But a bigger issue is the one-size-fits-all driving position. You can’t adjust the seat height or the high-set steering, and for shorter drivers that could prove a problem in terms of visibility. And that’s a shame, because the two-generation-old Nissan Micra (code: K11) that served as the inspiration for the Go, was known for its large glass area and excellent visibility. The ergonomic issues don’t stop there either. Even the dash-mounted gear lever is positioned a tad too high, while the space-saving, pull-type handbrake that sits beside it is a bit tricky to operate on hill starts, especially for first-time drivers.
There’s only exterior adjustment for the rear-view mirrors, which is the norm for the class, but what’s annoying is that driver has a power window switch only for his window; you have to stretch across to the passenger side to operate that window. Also, there is no day-night rear view mirror on the inside. And while we are nitpicking, the digital screen for the tachometer, distance-to-empty and average fuel economy readouts is also too small to read comfortably on the go. But to give credit to the hatch, the fairly comprehensive trip computer is a segment first, as is the ‘follow me home’ light function.
The dashboard is pretty functional, with lots of usable space. There’s a useful recess on the dash top and a large shelf under the steering column. The glovebox too is large, but shockingly, it comes without a lid, which effectively makes the cabin devoid of any concealed storage areas. However, as an accessory, Datsun will offer a storage box under the passenger seat for your papers.
The bench seat leaves no space for cupholders, but the door pockets make up for this with large bottle holders. Sadly, there’s absolutely no storage at the rear of the cabin. Rear-seat passengers will also have to contend with a limited view forward thanks to the unusual bench seat in front. Moreover, the bench blocks the flow of air from the AC vents, and though this wasn’t an issue during our test, we are not sure if it will affect cooling during summer.
The rear seat is quite flat, could’ve provided more thigh support and should have come with larger headrests. There is, however, good legroom and headroom on offer and the best bit is that it’s wide enough to seat three adults quite comfortably in the back.
Where it scores, and scores big, is with its massive 265-litre boot. It’s large enough to accommodate big suitcases flat, rather than vertically as in other hatchbacks. Sadly, you can’t conceal your luggage, as there’s no standard parcel tray. Also, since the hatch doesn’t have a key lock, you have to open the car and unlock the boot from the internal boot release next to the driver’s seat every time you want access.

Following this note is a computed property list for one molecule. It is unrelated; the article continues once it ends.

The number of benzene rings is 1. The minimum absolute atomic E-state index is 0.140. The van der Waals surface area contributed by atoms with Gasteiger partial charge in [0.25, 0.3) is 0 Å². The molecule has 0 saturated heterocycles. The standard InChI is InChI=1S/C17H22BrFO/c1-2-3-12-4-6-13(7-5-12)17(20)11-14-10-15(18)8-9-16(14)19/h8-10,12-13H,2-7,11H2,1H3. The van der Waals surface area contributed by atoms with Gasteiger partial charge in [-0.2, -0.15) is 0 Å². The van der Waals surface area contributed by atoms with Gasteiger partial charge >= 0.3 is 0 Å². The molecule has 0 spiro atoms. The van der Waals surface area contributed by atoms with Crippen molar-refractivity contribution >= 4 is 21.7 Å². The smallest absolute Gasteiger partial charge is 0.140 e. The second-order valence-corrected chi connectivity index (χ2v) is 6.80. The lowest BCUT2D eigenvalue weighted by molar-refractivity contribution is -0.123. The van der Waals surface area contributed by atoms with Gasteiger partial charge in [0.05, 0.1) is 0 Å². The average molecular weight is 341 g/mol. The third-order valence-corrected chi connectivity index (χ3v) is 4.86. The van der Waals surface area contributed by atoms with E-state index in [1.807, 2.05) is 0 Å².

It doesn’t take long to spot other areas where Nissan has saved costs. The boot lid lacks cladding, the seat fabric is pretty average, the rear seat belts don’t retract automatically and the front passenger gets no grab rail to hold. There’s also some parts-sharing with the Micra Active, and that’s a good thing. Bits like the door handles, air-con controls, vents and meaty stalks feel nice to operate. In fact, it is quite well screwed together and overall quality is actually good for this price.
Equipment levels are decent for the class, so long as you opt for the top T version featured here. The base D spec gets black bumpers and comes without air-conditioning and power steering. The middle-spec A version adds power windows and the audio system with its mobile phone stand.
With a 1.2-litre, three-cylinder petrol motor already doing duty in the Micra and Micra Active, its carmaker didn’t have to look too far for an engine. In brief, it’s an all-aluminium unit that produces 67bhp at 5,000rpm. And with just 788kg to hurl around, it does a rather impressive job of giving the Go some real go. A bit of hesitation at low revs apart, it feels very peppy at typical city speeds and responds well to light throttle inputs. You can also pull away from low engine speeds in higher gears with ease, which means fewer gearshifts. Part of the credit for this goes to the smartly chosen (if slightly tall) gear ratios. Interestingly, it doesn’t use the Micra’s Renault-sourced gearbox (code: JH), because it was too expensive. Instead, Nissan has dusted off an older five-speed unit (code: FY) and pressed it into service here. This is not the most modern of gearboxes and there’s a noticeable whine at all times. The gearshift is slightly notchy too, but doesn’t require much effort. Neither does the clutch, which is light and progressive.